Public meeting to discuss poor broadband service

PUBLISHED: 20:40 25 June 2010

Councillor Ian Thomas (left) and Rod Boyce outside the Combpyne-Rousdon village hall.

Councillor Ian Thomas (left) and Rod Boyce outside the Combpyne-Rousdon village hall.

Archant

Villagers in Combpyne and Rousdon urged to attend.

LACK of access to decent broadband availability on the Devon and Dorset border is to lead to a public meeting.

Residents in and around Combpyne-Rousdon, near Lyme Regis, are being invited to attend the meeting, which aims to improve broadband availability in the area and to help guarantee the parish a more sustainable future.

The meeting will take place in The Peek Hall at 7.30pm on Monday, July 5.

It aims to provide a platform for people to discuss the importance of the future sustainability of a proper rural broadband service.

The meeting will inform the residents and businesses about the research work local resident Rod Boyce has already completed.

It also aims to seek the remaining modest funding for a full feasibility study and project scoping.

However, the project will have to be community-led and volunteers are being sought..

Councillor Jim Knight, of Devon County Council, has already pledged a contribution towards the funding of the feasibility study.

The current village broadband service falls between a number of exchanges and so only small parts of the parish receive a ‘workable’ broadband service. Some residents are restricted to a poor dial-up service, or no service at all.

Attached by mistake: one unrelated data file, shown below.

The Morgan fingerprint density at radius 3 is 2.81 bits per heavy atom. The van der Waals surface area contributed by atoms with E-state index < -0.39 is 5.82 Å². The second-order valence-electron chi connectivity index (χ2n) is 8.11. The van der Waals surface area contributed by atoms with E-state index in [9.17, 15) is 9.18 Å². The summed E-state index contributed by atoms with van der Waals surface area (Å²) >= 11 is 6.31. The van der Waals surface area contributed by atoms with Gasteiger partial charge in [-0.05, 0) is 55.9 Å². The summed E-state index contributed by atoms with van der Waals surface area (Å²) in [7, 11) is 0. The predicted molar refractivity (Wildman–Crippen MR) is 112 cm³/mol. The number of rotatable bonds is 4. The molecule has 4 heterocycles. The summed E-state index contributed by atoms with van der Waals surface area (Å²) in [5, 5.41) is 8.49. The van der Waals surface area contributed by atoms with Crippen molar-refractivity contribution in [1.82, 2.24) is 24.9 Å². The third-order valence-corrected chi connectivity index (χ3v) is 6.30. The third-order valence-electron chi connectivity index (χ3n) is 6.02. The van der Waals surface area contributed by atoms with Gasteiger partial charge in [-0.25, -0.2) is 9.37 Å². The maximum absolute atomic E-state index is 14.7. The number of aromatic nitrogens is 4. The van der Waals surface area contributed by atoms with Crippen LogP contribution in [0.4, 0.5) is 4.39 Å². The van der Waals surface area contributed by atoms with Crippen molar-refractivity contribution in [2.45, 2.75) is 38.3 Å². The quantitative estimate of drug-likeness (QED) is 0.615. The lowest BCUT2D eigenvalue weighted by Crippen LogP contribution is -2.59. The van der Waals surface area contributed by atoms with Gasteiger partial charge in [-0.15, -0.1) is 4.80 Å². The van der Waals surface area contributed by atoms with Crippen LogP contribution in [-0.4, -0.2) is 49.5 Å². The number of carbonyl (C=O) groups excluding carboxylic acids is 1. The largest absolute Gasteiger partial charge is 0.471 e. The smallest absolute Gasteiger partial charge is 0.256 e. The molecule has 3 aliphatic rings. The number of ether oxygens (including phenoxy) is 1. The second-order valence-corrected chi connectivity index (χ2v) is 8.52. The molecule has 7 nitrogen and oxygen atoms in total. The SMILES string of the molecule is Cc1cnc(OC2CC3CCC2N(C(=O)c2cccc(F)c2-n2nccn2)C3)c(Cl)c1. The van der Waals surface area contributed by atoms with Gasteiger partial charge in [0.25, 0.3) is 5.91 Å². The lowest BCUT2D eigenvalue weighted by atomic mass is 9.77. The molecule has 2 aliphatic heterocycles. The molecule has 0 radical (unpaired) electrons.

Councillor Ian Thomas said: “The Secretary of State for Culture, Olympics, Media and Sport, Jeremy Hunt, has just announced a package designed to prevent the digital divide between urban and rural communities growing wider. He is committed to the opening up of existing infrastructure to reduce the costs of laying new optical fibre. Chancellor George Osborne confirmed that funds are available and earmarked for rural broadband development from savings in the digital TV changeover in his recent emergency budget.

“We are also now seeing a fundamental change in central government since the new coalition took power. There is a new support for local communities to take control of our own lives and environment. The time is now right for Combpyne-Rousdon to put these commitments to the test, and grasp the opportunity to solve one of our local problems ourselves, as we move quickly to improve the broadband service for our rural area”

Councillor Thomas added: “I have been a district councillor for just over six months, but during my campaigning I was surprised by the large number of older people living alone, not falling within normal welfare support, yet often physically remote from other people and effectively isolated.

“Do older people spurn the internet? - Certainly not! Enthusiasm for the ability to email, to speak and see relatives who live away from the area was clear. With this in mind, I aim, with Rod’s professional support, to help our residents, make the most of the opportunities a top grade internet connection will offer, as Combpyne-Rousdon joins the core the digital age.”

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